It Can’t Rain All The Time: My Experience With HAE and Mental Health

August 1st 2022 | 5 minute read
Derek Johnson
I was diagnosed with Hereditary Angioedema (HAE) when I was 37 years old. I am now 45 years old and to say the last 8 years has been a whirlwind would be an understatement. Having HAE has created much stress and anxiety for me, which is a tough thing considering that HAE triggers from both.
In the fall of 1994, I was going into my senior year. I was 17 years old and ready to take on life. I was finally one of the kings of the campus. I had a job and a car which meant I could come and go as I pleased, and had money in my pocket. Full of optimism and hope, my year started out as well as I imagined.
It all changed when I started to have pain in my stomach that I could not cover with a smile. It was excruciating. It would literally make me clutch myself and moan. I stopped eating because naturally, I thought it must be something I ate. That did not solve the problem. Next was the doctor. My doctor had no idea what was wrong so I was sent for tests. This led to an upper GI which showed nothing. Then an ultrasound. During the ultrasound, I was told I had swelling in my organs. They said this was probably due to some infection. I was told the infection would clear and the swelling would go away.
The same day, I heard someone say “there’s nothing wrong with that kid, he’s just trying to get out of school.” I have to be honest, that hurt. There is nothing more frustrating than when someone dismisses your pain. I can say that it did make me wonder if I was overplaying it and questioned what my body was telling me. I put it out of my mind as best I could, dealt with the pain, got back to it and graduated ready for a life.

In my 20’s my hands and feet would swell. However, I was way too busy to deal with it. In your 20s, you recover well from injury and have enough energy to bounce back like nothing happened. During this time I was extremely stressed. I had very dark thoughts and would isolate myself when things got too heavy. I never connected my swelling with my stress and missed the signs my body was telling me. When I was 37 and on vacation, my hand swelled up. It seemed different and I couldn’t put it out of my mind. That’s when I went to a specialist to get answers. I was poked prodded and tested, which finally led to my proper diagnosis. I would take pictures of all my attacks to show my doctor. She never looked at them and just made notes on her laptop. That is when I reached out to HAEA and was given a doctor in my area that dealt with HAE. He instantly made my life better.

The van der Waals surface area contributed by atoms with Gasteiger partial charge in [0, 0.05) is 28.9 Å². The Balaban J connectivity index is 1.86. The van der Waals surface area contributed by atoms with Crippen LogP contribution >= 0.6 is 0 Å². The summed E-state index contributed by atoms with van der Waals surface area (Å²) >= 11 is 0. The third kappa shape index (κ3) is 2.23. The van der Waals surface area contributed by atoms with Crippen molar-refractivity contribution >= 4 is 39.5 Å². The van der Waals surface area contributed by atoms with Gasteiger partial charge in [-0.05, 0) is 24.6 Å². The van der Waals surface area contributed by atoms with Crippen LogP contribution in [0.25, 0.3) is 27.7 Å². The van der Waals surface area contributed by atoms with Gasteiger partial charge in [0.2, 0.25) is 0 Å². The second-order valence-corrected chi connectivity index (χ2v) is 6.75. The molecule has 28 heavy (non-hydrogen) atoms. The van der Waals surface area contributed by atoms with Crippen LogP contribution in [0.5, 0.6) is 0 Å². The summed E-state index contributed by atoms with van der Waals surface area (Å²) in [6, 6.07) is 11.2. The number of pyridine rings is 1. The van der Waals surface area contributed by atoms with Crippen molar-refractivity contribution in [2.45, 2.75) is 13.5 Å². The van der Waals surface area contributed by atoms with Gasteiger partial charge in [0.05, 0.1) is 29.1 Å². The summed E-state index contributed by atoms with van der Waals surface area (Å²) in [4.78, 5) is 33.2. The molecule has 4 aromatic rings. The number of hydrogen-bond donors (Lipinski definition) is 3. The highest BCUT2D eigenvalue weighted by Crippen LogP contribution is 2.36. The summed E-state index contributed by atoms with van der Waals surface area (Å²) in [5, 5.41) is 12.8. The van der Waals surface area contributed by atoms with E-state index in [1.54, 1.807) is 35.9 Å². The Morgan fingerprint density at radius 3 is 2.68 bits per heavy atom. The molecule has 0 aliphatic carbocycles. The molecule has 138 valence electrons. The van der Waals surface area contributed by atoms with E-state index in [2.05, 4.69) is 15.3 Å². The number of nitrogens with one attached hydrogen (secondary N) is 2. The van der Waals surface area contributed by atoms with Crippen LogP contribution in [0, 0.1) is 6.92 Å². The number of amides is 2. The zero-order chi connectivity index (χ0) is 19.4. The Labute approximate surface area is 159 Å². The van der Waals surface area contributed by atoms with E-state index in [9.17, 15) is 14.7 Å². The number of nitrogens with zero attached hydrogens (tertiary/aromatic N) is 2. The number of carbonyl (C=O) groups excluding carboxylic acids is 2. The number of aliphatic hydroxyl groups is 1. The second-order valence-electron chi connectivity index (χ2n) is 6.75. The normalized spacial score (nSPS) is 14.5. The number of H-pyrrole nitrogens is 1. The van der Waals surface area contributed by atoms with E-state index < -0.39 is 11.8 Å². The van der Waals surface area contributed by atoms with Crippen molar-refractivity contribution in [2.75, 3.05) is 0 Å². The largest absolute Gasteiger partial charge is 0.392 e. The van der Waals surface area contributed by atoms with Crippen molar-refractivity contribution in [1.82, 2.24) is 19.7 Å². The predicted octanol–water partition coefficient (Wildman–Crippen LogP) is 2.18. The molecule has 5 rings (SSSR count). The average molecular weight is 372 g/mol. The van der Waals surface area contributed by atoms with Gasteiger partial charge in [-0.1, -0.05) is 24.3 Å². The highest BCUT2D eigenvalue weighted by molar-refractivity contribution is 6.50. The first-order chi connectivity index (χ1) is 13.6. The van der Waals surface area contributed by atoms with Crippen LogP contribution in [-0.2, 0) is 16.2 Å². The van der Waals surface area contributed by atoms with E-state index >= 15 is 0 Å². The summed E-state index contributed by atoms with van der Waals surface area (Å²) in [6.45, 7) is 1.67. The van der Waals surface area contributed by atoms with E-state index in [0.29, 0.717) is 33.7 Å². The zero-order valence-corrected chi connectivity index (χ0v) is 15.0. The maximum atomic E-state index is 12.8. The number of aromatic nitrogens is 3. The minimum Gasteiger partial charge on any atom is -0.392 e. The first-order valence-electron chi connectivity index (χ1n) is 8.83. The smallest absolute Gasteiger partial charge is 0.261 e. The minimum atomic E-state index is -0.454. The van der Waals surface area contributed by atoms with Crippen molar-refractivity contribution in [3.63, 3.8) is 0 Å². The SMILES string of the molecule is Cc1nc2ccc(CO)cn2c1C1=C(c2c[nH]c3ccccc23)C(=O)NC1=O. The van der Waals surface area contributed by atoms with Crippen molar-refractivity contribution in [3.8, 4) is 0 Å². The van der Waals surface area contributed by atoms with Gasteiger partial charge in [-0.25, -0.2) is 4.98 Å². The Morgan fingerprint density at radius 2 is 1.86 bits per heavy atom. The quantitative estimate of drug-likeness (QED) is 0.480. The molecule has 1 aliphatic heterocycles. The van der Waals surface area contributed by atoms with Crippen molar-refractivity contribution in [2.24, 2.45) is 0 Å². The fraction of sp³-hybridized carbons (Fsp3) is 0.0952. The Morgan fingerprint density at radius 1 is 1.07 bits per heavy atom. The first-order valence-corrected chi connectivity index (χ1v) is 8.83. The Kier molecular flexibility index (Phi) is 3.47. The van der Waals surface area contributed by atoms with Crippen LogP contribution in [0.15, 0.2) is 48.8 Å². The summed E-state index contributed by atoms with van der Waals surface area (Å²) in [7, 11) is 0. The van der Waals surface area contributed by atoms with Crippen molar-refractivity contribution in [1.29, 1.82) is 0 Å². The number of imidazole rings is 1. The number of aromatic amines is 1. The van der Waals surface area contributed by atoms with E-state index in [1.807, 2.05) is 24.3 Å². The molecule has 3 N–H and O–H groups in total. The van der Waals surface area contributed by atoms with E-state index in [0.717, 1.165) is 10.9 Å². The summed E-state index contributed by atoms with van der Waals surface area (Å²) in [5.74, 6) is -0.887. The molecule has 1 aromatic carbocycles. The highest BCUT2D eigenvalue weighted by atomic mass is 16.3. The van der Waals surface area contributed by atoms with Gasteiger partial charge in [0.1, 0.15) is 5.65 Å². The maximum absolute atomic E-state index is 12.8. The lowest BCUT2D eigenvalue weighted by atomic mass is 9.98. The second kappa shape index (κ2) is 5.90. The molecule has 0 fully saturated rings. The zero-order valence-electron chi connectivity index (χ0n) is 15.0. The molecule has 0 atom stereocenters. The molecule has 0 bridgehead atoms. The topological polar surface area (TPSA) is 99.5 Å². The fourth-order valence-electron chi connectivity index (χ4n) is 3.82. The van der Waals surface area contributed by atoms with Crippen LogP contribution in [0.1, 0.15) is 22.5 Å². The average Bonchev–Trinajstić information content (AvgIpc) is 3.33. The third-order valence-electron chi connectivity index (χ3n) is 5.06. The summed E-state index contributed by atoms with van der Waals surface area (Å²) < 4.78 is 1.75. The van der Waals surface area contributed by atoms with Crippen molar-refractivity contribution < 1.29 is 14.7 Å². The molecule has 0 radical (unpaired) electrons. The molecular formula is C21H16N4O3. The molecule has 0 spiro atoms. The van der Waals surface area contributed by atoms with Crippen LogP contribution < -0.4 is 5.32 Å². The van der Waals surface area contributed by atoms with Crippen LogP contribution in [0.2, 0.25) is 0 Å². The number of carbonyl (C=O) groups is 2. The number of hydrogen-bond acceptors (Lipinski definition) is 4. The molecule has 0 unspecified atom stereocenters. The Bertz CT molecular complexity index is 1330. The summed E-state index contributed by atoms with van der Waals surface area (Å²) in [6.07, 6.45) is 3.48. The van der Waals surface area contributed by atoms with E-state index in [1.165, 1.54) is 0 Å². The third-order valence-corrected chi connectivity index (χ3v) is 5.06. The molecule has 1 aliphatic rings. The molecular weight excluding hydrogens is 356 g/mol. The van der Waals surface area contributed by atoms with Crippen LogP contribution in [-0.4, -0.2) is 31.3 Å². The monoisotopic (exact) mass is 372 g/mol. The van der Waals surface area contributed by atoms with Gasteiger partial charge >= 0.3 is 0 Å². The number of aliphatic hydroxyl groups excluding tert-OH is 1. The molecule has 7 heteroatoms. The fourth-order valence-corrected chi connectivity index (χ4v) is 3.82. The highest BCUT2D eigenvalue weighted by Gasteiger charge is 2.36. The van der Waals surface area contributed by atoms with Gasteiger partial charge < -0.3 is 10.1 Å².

Questions were answered and strategies were planned. I had read that moodiness was an indicator of an attack. That helped too because I am a moody guy and I now had something to blame for it.
When I was diagnosed, my best friend George had a funny take. We all have those people in our lives that make things better with humor. That’s George for me. He knows that my favorite comic book character is the incredible hulk. So much so that I have a tattoo of the hulk that covers my entire forearm! When George started learning about HAE, he called me and said “So, you have the Hulk disease. You’ve got this thing that when you get stressed or upset, you swell up. Just like the Hulk!” There was no point arguing any further. From that day on, as far as my best friend was concerned, I have the Hulk disease. Instead of him asking if I’m having an attack, he asks if I’m “hulking out.” He always keeps me from getting too upset about something I can’t control.